by Mel Blackwood @troubleon8wheels
Oops. If you are following my blog series closely, you'll know the intention was to post daily for 30 days. I've just realised that I closed my laptop lid before actually the post was published yesterday. *face palm*
In the grand scheme of things, it doesn't matter in the slightest. I am being as faithful as possible to the task - these posts are not prepared in advance. I have potentially chosen the one of the most challenging months to undertake this challenge... and I know there is NO ideal time to undertake a new challenge. Now, once I have decided I'm going to do something, I tend to do it, or at least try until I know what needs to change. (This month I'm here there and everywhere, spending a lot of time travelling so not necessarily able to dedicate time to perfect blog posts - which is why they are done, not perfect!)
That is the beauty of trying something new in your 40s - I am not now weighed down with the burden of instant success. I've tried new things enough times to know that the first time I do something will not be my best attempt.
FAIL (first attempt in learning) was commonly used as a teacher, I now prefer Brene Brown's FFT (fucking first time) or TFT (terrible first time for a PG version). Giving myself permission for the first few attempts to be not my best has been a complete game-changer. Not only have I removed the weight of perfection from myself, I have also tried to remove it for others.
Royal Mail's Click and Drop system was one of my biggest challenges during 2020. Prior to setting up the business account, I was packing parcels, walking to the post office, queuing to have the parcels processed and then entering every tracking number into the website. There must be a better way! It was taking me hours every day. By the time all the post was done, I still had a full email inbox and then Zoom sessions I had committed to deliver.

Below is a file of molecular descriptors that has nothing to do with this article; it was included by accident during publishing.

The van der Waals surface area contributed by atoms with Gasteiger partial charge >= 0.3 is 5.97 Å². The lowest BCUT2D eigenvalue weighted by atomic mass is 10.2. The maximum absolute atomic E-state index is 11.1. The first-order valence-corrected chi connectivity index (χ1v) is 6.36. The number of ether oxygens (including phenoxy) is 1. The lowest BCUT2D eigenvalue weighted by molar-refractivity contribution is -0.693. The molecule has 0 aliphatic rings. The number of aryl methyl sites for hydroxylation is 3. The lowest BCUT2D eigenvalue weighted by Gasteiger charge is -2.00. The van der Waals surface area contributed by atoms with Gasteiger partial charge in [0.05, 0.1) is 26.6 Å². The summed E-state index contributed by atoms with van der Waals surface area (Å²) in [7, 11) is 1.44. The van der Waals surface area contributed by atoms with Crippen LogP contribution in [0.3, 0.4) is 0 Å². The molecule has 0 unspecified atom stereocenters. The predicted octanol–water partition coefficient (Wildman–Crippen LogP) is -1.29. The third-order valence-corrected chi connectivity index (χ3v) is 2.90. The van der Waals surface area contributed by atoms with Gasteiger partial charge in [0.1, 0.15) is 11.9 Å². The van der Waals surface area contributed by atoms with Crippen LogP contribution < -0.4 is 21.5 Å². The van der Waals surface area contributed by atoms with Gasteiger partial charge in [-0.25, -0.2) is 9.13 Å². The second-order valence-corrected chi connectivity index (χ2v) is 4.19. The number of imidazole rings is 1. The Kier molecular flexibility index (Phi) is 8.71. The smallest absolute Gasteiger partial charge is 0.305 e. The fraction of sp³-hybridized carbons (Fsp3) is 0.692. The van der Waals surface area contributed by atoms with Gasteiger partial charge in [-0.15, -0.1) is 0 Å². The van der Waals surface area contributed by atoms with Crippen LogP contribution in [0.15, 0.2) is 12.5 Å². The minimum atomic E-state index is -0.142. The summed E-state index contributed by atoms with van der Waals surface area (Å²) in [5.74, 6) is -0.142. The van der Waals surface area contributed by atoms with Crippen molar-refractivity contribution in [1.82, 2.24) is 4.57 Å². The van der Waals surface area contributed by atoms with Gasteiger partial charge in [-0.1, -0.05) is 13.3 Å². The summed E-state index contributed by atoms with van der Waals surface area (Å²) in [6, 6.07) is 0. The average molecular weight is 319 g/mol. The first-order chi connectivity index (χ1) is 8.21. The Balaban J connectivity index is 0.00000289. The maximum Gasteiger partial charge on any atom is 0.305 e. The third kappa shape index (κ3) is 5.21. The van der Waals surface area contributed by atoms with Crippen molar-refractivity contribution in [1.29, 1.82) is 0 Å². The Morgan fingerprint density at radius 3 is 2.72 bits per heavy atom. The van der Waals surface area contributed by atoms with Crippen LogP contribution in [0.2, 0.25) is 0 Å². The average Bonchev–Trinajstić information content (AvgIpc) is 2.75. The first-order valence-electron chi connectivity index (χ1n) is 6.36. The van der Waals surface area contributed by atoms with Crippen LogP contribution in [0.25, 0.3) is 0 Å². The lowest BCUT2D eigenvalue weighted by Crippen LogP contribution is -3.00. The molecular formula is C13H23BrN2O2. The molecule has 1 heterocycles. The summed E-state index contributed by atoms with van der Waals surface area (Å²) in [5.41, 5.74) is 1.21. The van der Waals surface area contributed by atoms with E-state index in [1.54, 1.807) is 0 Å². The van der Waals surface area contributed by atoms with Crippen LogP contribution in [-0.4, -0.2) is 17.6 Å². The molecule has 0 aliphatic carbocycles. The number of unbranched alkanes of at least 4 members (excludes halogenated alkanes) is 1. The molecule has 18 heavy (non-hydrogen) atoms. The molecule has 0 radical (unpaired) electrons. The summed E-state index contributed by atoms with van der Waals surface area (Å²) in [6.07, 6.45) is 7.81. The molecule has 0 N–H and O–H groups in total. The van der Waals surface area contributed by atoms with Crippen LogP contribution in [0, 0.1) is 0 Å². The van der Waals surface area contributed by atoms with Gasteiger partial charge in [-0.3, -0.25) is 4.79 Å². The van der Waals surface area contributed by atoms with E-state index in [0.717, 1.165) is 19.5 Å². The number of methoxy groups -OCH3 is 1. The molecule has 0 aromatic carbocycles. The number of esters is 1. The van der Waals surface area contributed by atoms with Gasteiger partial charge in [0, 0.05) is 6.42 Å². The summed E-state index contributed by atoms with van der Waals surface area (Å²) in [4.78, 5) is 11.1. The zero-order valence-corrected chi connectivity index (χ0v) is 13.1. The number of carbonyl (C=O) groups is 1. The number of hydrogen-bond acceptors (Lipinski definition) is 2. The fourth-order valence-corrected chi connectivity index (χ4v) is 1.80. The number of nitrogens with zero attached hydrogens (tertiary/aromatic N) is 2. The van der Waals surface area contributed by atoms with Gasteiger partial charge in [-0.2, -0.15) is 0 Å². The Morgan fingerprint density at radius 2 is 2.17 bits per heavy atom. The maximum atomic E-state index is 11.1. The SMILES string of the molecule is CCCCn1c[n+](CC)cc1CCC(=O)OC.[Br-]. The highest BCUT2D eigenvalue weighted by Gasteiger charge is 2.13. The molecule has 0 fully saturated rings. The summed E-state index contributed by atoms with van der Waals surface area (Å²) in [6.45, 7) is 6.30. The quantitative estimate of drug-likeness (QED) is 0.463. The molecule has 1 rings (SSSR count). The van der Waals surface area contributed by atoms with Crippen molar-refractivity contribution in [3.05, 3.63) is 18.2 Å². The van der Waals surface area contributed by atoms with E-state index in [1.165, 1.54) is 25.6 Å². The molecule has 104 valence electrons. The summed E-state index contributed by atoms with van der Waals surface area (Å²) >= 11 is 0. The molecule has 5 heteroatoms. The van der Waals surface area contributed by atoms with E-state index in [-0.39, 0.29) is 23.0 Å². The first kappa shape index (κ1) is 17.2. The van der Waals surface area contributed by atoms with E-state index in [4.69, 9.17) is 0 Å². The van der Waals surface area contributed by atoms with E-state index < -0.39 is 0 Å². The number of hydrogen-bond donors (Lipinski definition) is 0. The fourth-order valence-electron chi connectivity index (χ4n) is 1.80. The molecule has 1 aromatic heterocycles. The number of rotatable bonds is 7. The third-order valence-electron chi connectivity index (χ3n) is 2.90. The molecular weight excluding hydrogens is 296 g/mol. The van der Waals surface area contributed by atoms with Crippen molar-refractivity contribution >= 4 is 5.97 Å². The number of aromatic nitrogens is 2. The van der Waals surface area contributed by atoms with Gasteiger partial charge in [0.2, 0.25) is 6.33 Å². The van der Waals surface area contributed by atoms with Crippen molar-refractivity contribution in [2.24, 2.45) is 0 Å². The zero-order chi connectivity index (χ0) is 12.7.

Enter Click and Drop - seemingly the answer to all my issues as it allowed a number of systems to be automated. Apparently, a Royal Mail representative would usually go and support new account holders at their place of work, because setting up this system and configuring the label printer is not at all straightforward. We were in a pandemic though, so instead, I had about an hour of phone support. All the possible mistakes were made. All of them. My problems in setting up this system was further exacerbated by having a website builder that didn't integrate fully (at the time).
The technical ones: where I kept trying to upload the order information to Click and Drop, but one thing missing from the spreadsheet meant it would fail. Repeatedly. Where I forgot the printer was printing labels as 6x4 inches, not A4 size, and then testing and re-testing a label until it was right.
Once this was correct, it was still not easy. The volume of orders in lockdown was 4-5 times more than we deal with today. On a very busy day it was around 60 packages.
The human ones: Where I mis-labelled orders. I had to give myself permission to get this wrong. Frustrating and expensive for me to fix, but part of the learning.
Orders sent abroad took even longer to get right as the electronic customs declaration form didn't seem to correctly populate.
One day, it worked first time. I had pulled off the order information, transferred it to the spreadsheet and uploaded this to the Click and Drop portal, weighed all the packages, placed them in order, scanned the barcodes and bagged them and manifested the whole batch.
(Manifesting in Royal Mail speak is far from spiritual!) The mail was collected and it had taken me less time than the day before. Finally, I could write down a protocol and train someone else to help!
If first times are so challenging and we know this in our heart of hearts, why would we expect to put roller skates on and know what to do straight away?